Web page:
Leverage is typically clever and brilliantly written.
But this week? I was reminded of the old saying, “If you can't dazzle 'em with brilliance, baffle 'em with bullsh*t,” as Nate and his team took on Congress... I think. Or was it a CEO? Was it a CEO and Congress?
Beyond being baffled, it felt like this episode started with a clever play on words for the title "The Gimme a K Street Job" and then the series tried to build the story around that instead of writing a clever story first. Many of the things we love about Leverage got left out or glossed over in this process. Allow me to point out a few of them.
Who was the true mark? Was it the CEO? Was it the sub-committee? Both? Normally we get a really nice break down by Hardison and that allows the audience to follow the bouncing ball all the way to the end.
By the time Nate confronted the CEO did the big reveal, I didn't care. In fact I’m referring to her as “CEO” because I don’t think they ever said her name and even if they did, she was such a flat and boring part of the story, it doesn't matter.
Going through the motions. Since when does it take Parker longer than 10 minutes to break into anywhere? When would Nate send the same team member (Eliot) after a mark three times? Does nobody in Congress verify whose walking into their office? Sophie was changing accents and cloths mid-stride!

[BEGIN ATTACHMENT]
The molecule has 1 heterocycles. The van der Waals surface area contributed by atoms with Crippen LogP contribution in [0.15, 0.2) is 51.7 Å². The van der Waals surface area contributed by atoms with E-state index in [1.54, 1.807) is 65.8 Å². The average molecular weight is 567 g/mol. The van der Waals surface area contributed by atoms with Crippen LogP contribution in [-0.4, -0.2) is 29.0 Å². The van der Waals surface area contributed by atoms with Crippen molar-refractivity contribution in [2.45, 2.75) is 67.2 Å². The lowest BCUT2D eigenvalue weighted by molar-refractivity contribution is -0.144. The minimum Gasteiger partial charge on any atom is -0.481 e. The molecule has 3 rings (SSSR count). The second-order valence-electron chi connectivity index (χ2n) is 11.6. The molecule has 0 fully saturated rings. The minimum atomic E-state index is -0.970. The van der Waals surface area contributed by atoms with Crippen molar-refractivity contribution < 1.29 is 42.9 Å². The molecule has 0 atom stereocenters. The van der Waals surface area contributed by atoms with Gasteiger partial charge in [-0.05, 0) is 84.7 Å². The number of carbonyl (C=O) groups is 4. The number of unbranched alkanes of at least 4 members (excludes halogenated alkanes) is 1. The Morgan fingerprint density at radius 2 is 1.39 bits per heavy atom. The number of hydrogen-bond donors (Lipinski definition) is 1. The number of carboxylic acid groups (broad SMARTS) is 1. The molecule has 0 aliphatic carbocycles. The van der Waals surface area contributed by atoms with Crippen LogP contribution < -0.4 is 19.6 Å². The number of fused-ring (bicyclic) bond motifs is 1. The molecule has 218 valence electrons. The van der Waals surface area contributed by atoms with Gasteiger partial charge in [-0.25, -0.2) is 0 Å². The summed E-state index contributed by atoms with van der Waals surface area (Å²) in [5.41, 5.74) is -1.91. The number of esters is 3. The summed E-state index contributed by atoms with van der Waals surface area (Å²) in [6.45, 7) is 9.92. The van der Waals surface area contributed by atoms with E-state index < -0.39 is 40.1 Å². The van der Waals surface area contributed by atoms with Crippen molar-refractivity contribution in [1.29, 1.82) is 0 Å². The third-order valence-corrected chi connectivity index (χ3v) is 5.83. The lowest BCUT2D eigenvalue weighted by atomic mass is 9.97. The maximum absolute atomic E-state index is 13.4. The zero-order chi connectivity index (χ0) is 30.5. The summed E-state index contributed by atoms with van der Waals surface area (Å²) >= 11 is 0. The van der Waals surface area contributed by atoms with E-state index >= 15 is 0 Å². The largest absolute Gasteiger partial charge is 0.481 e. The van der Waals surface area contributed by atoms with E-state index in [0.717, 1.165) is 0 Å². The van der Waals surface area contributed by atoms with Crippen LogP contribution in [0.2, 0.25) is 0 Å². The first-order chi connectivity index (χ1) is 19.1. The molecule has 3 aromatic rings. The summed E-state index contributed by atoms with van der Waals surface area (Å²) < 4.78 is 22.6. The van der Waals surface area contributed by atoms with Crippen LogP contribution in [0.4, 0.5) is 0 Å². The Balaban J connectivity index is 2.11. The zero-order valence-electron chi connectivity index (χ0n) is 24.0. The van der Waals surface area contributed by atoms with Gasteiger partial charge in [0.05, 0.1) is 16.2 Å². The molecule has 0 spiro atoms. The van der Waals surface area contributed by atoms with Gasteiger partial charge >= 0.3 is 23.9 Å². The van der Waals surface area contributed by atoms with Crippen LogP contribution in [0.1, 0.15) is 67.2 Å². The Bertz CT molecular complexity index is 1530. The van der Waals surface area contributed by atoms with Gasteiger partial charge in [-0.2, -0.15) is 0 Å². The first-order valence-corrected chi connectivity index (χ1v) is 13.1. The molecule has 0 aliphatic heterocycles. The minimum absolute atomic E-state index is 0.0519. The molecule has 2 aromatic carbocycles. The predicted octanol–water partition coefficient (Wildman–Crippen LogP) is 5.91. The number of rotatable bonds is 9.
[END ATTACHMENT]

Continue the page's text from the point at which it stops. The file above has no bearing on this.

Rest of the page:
It felt more like someone had an idea of what the characters could do more than really knowing what makes them tick inside and what they should do. While I get that Nate was trying to get Eliot to expand his skills, the rest of the team interactions were caricatures of the characters we love. For example, I really thought Parker would have trained a squad of “Little Parkers” while coaching the girls, yet they barely touched on them using them once with a shotgun microphone to listen on the CEO.
Muddy plot equals lame payoff. There were too many moving parts in this episode and it resulted in me (and others I’m sure) not seeing the big picture before (or even after) Nate’s reveal. Had this been a job about getting Congress to pass a safety bill for cheerleaders OR about a corrupt CEO playing the system to make millions, it might have worked better. Mixing them together was just too much and caused both plots to fall flat.
I know that not every episode is going to be great. As Eliot said last week, sometimes you crush it and sometimes you don’t. Here is hoping that this one is a fluke for the season and we get back to the team we love and the crushing it next week.
Jim G. is a TV Fanatic Staff Writer. Follow him on Twitter.